Reeza Hendricks' form
With 257 runs from seven innings at an average of 36.71, Reeza Hendricks was the competition's leading run-scorer and most fluent batsman. To date, Hendricks has not been part of a South African major tournament squad - he was particularly unlucky to miss out on the 2019 World Cup - and has made a strong case for inclusion for the T20 World Cup.
Hendricks' clean stroke-play and aggression was all the more notable because it came with a misfiring opening partner (Ryan Rickleton averaged 5.00 in the tournament) at the other end on pitches where free-flowing runs were rare. Hendricks formed useful stands with his captain Temba Bavuma, who was second on the batting charts, and shared in two half-century stands (84 against the Cobras and 93 against the Knights) and two partnerships of more than 35 runs. He may even provide South Africa with a hint of how to use the pair in the national team.
Bavuma has been earmarked as a potential opening partner for Quinton de Kock at the T20 World Cup, but another option would be for Hendricks to open with de Kock and Bavuma to slot in at No.3.
Keshav Maharaj's captaincy and white-ball credentials
It's difficult to tell if anyone took Keshav Maharaj's national captaincy aspirations seriously but he has made it difficult to ignore his enthusiasm for the job in some capacity. Maharaj led the Dolphins to a second table-topping white-ball run in two seasons and has shown himself to be an astute leader. Last season, Maharaj took the Dolphins to the top of the one-day cup log, and they were awarded the trophy after the playoffs were cancelled because of the Coronavirus pandemic. He also guided them through the group stage unbeaten in this competition, only for them to fall at the final hurdle.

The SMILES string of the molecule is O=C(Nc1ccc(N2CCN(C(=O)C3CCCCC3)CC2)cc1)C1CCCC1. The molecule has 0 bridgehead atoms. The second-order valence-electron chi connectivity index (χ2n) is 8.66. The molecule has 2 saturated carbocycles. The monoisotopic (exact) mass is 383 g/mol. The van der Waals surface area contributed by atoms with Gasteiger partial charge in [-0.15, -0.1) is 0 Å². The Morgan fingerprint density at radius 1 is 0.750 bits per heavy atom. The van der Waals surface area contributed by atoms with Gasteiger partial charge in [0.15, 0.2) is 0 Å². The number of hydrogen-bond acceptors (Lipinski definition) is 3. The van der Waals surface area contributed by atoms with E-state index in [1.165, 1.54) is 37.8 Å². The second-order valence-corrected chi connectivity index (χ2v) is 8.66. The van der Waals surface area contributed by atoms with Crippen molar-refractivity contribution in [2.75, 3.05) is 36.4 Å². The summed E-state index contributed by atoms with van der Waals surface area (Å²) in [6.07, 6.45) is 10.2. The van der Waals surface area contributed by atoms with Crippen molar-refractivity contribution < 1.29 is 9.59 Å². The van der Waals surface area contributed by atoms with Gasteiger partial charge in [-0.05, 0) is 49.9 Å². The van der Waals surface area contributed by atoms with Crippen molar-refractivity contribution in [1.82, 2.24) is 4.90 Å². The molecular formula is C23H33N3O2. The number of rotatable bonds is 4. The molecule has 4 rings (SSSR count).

Maharaj also appears to have blossomed under extra responsibility. He finished as the leading spinner, with eight wickets, bowled more overs than anyone else and had the second-best economy rate of 4.54. Even if that is not enough for Maharaj to seriously challenge for the national leadership, it has to put him front of mind for a T20 World Cup spot, although he has yet to play for South Africa in the shortest format. That could mean South Africa take five frontline spinners to the tournament with Imran Tahir available for selection, and the likes of Tabraiz Shamsi, George Linde, Bjorn Fortuin and Maharaj making up a new-look attack.